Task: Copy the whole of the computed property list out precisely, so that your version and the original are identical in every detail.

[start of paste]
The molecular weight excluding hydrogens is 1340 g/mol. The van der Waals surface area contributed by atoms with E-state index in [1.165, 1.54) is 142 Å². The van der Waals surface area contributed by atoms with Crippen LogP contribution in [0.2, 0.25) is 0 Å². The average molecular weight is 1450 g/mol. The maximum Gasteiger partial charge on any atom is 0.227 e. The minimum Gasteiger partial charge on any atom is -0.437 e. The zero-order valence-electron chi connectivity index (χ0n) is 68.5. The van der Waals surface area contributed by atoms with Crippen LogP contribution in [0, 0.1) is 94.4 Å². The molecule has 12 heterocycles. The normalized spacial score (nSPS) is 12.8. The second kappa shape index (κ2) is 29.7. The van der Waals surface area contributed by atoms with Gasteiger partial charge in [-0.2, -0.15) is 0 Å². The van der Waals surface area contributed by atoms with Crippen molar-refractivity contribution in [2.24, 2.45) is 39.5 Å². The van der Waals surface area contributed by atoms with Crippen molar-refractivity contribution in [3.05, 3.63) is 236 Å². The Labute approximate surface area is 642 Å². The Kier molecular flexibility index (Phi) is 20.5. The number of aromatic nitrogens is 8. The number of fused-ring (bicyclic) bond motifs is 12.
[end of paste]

The molecular weight excluding hydrogens is 1340 g/mol. The van der Waals surface area contributed by atoms with E-state index in [1.165, 1.54) is 142 Å². The van der Waals surface area contributed by atoms with Crippen LogP contribution in [0.2, 0.25) is 0 Å². The average molecular weight is 1450 g/mol. The maximum Gasteiger partial charge on any atom is 0.227 e. The minimum Gasteiger partial charge on any atom is -0.437 e. The zero-order valence-electron chi connectivity index (χ0n) is 68.5. The van der Waals surface area contributed by atoms with Crippen LogP contribution in [0, 0.1) is 94.4 Å². The molecule has 12 heterocycles. The normalized spacial score (nSPS) is 12.8. The second kappa shape index (κ2) is 29.7. The van der Waals surface area contributed by atoms with Gasteiger partial charge in [-0.2, -0.15) is 0 Å². The van der Waals surface area contributed by atoms with Crippen molar-refractivity contribution in [2.24, 2.45) is 39.5 Å². The van der Waals surface area contributed by atoms with Crippen molar-refractivity contribution in [3.05, 3.63) is 236 Å². The Labute approximate surface area is 642 Å². The Kier molecular flexibility index (Phi) is 20.5. The number of aromatic nitrogens is 8. The number of fused-ring (bicyclic) bond motifs is 12.